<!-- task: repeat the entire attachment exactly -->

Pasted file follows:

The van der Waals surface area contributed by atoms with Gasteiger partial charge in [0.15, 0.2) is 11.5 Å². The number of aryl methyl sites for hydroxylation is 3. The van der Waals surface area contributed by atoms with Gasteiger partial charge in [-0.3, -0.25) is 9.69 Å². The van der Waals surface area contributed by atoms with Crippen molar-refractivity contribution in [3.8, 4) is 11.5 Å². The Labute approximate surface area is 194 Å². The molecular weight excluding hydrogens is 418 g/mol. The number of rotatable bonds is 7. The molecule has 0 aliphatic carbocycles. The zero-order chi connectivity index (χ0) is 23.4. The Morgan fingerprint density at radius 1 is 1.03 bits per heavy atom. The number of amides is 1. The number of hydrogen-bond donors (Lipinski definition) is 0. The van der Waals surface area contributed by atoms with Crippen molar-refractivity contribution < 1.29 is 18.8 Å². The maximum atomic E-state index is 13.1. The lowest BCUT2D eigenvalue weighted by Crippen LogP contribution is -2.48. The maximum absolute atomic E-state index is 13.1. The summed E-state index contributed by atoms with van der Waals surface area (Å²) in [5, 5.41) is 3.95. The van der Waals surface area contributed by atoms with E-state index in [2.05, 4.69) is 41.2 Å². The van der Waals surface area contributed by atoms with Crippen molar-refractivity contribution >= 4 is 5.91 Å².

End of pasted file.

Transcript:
The van der Waals surface area contributed by atoms with Gasteiger partial charge in [0.15, 0.2) is 11.5 Å². The number of aryl methyl sites for hydroxylation is 3. The van der Waals surface area contributed by atoms with Gasteiger partial charge in [-0.3, -0.25) is 9.69 Å². The van der Waals surface area contributed by atoms with Crippen molar-refractivity contribution in [3.8, 4) is 11.5 Å². The Labute approximate surface area is 194 Å². The molecular weight excluding hydrogens is 418 g/mol. The number of rotatable bonds is 7. The molecule has 0 aliphatic carbocycles. The zero-order chi connectivity index (χ0) is 23.4. The Morgan fingerprint density at radius 1 is 1.03 bits per heavy atom. The number of amides is 1. The number of hydrogen-bond donors (Lipinski definition) is 0. The van der Waals surface area contributed by atoms with Crippen molar-refractivity contribution < 1.29 is 18.8 Å². The maximum atomic E-state index is 13.1. The lowest BCUT2D eigenvalue weighted by Crippen LogP contribution is -2.48. The maximum absolute atomic E-state index is 13.1. The summed E-state index contributed by atoms with van der Waals surface area (Å²) in [5, 5.41) is 3.95. The van der Waals surface area contributed by atoms with E-state index in [2.05, 4.69) is 41.2 Å². The van der Waals surface area contributed by atoms with Crippen molar-refractivity contribution >= 4 is 5.91 Å².